When Alarid tried to make his case in court on Tuesday, Chief Justice Rebecca Berch asked a state prosecutor how the law would be utilized if future breakthroughs will allow investigators to discover even more miniscule traces of Carboxy-THC.
 
“Let’s assume that scientific testing develops and you can find Carboxy-THC remaining in the system for a year, does that have any effect on your position here today?” Chief Justice Berch asked Deputy Maricopa County Attorney Susan Luder. “Let’s now assume that it’s five years that you can test THC levels — Carboxy-THC remaining in the system, does there come a point where the statute lacks a rational basis?”
 
According to the Arizona Daily Star, Luder argued that Berch’s case wasn’t realistic and that it’s “up to the Legislature to decide” if DUI convictions can be handed down to defendants who may have smoked marijuana weeks earlier.
 
Read more: http://rt.com/

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Lansing votes to decriminalize marijuana

Category: News | Posted on Thu, November, 7th 2013 by THCFinder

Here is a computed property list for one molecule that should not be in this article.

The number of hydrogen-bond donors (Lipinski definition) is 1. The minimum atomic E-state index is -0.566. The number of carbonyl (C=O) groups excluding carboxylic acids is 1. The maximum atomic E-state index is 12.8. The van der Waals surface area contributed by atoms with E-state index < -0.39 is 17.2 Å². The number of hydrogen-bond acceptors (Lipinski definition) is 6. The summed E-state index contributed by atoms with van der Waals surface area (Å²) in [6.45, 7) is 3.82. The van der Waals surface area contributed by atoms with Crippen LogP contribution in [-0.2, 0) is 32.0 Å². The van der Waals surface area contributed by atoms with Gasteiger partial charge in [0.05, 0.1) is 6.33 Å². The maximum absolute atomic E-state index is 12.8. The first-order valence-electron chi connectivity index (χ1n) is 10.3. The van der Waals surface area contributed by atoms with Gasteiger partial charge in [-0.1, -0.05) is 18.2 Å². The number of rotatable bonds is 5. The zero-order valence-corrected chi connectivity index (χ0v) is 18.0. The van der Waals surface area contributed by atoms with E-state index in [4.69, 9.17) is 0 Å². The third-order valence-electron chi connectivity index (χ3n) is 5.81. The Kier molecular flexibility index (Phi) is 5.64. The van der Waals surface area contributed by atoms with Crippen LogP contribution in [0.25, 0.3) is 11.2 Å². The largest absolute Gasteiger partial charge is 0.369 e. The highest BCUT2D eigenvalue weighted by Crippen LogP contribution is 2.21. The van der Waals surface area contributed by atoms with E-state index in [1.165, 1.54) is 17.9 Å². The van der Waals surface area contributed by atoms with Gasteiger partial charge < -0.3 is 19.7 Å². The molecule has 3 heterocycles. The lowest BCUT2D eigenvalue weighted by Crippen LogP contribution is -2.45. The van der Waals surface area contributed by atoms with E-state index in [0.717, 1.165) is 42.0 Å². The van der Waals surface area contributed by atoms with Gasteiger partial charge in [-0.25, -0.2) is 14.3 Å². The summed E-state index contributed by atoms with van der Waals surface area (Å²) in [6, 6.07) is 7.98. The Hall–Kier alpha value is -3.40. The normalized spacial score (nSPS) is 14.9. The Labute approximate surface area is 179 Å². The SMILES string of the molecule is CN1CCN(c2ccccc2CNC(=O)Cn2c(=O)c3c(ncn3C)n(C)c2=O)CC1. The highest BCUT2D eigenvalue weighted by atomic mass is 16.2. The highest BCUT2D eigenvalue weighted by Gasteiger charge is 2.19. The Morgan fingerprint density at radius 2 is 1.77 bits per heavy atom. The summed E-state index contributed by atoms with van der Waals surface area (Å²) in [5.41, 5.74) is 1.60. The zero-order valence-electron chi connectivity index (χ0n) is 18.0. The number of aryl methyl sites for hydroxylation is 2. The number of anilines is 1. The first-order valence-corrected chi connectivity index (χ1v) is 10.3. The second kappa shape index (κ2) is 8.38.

lansing-decriminalizes-marijuanaLansing was one of three communities in Michigan that voted Tuesday to decriminalize marijuana.
 
Nearly 63 percent of Lansing residents voted to amend the city's charter to legalize the possession, use and transfer of an ounce of marijuana by any adult 21 years and older on private property.
 
"This is going to send a message to the Legislature that people really want change," Tim Beck -- who spearheaded Michigan's 2008 medical marijuana ballot proposal -- told MLive earlier this week. 
 
It's unclear exactly how the vote and new language will actually make a change in how marijuana is enforced, since the drug is still illegal under state and federal law.
 
Councilwoman Kathie Dunbar had said before the vote that the ballot initiative is a "feel good" spot on the ballot that "means nothing."